This room blocks the entry by being bang in front of the main entrance, had a tenuous roof link, and defines the ritual of students arriving at the start of the term with trunks bursting at the seams and leaving empty suitcases in this shed to collect at the end of the year. There are two openings, one on each side of this room (which is now demolished) allowing entrance to the pedestrians approaching from the service area at the back. These openings have chamfered brick edges directing people towards the centrally placed entrance, highlighting the ‘pincer-movement’ of entry to avoid the Trunk Room. A little joke which obviously was not noticed or appreciated by recent architects who have dropped a rather mundane looking canopy where the room used to be.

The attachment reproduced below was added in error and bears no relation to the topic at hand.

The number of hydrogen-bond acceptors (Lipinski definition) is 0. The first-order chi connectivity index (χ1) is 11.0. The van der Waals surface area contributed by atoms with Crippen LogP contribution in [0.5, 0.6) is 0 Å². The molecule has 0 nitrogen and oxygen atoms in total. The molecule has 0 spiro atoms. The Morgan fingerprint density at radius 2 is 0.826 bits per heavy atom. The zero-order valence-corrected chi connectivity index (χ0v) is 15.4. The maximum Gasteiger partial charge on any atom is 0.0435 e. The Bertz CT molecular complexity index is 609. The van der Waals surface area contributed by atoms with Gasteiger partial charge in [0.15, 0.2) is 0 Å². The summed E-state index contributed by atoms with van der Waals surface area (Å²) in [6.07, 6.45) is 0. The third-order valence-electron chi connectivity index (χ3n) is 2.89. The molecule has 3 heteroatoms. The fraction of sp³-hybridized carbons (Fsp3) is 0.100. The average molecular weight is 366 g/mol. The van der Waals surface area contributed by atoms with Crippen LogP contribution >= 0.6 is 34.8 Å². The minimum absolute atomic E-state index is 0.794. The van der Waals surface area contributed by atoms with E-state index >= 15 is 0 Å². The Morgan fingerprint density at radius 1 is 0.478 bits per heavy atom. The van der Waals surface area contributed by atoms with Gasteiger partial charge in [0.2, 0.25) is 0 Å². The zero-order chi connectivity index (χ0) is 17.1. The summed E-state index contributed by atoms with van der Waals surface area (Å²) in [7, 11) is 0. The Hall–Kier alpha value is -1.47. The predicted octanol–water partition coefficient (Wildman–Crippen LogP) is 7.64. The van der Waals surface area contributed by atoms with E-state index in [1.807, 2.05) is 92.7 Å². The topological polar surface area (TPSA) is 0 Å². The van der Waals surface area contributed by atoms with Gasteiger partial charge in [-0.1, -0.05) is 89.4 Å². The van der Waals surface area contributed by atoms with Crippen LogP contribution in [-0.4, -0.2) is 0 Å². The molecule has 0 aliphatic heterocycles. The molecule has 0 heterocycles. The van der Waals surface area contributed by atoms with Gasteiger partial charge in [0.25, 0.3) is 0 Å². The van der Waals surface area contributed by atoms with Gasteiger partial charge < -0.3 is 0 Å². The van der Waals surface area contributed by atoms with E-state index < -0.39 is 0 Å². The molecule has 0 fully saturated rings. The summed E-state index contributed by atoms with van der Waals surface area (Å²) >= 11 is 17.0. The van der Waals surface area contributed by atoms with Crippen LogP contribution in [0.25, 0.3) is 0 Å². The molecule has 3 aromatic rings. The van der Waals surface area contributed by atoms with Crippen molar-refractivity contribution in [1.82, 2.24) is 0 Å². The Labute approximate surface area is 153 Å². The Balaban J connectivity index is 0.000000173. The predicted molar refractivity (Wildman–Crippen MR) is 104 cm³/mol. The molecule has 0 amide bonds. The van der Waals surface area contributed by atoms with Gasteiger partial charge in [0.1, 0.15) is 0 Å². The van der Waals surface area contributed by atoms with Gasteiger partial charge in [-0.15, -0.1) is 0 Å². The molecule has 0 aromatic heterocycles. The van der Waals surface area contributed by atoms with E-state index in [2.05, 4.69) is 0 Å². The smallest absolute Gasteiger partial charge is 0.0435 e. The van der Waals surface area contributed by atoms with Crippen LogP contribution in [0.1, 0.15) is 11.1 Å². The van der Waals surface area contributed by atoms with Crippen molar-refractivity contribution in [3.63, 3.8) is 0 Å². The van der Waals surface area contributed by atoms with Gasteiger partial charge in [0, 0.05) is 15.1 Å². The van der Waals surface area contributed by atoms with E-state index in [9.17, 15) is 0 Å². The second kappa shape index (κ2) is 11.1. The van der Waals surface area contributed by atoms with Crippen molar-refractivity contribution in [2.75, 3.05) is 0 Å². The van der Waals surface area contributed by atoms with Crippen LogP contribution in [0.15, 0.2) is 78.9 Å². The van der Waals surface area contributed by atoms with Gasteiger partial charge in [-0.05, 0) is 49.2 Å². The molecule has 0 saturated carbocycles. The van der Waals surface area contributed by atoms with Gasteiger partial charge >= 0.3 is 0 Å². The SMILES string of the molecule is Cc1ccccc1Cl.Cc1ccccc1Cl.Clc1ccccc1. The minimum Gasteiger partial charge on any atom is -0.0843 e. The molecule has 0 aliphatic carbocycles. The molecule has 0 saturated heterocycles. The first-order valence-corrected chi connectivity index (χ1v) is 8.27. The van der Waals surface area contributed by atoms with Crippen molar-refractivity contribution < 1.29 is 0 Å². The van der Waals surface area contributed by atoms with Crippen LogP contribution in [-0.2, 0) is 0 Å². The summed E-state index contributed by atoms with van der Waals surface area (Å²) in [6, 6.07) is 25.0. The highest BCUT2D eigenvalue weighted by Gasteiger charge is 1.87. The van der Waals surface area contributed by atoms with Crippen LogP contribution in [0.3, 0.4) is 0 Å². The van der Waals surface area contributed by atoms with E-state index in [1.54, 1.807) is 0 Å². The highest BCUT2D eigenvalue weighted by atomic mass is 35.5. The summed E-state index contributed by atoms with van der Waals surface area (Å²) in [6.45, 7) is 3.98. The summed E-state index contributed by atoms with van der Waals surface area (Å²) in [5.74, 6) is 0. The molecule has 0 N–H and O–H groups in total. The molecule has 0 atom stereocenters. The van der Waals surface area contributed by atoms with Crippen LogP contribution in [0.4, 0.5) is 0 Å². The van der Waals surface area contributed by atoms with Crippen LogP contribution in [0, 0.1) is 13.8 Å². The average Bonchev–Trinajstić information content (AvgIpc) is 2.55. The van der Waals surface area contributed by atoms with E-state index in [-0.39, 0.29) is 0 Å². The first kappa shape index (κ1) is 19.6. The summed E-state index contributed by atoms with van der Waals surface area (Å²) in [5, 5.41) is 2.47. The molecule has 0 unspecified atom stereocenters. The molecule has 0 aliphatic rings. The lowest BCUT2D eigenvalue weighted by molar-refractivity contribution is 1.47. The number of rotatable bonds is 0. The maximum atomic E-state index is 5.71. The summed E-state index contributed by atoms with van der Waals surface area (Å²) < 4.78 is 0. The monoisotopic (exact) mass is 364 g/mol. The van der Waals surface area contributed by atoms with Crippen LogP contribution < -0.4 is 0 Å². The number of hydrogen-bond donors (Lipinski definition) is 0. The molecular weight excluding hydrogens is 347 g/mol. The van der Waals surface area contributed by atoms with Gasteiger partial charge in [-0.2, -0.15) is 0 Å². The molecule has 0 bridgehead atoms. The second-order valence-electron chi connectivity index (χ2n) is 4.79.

For us to try to find the sources of inspiration, I feel, is a futile exercise for architects who have spent most of their life looking and studying a myriad of subjects in every corner of the world. However, I show the list of  inspirations from the AD article more as a game.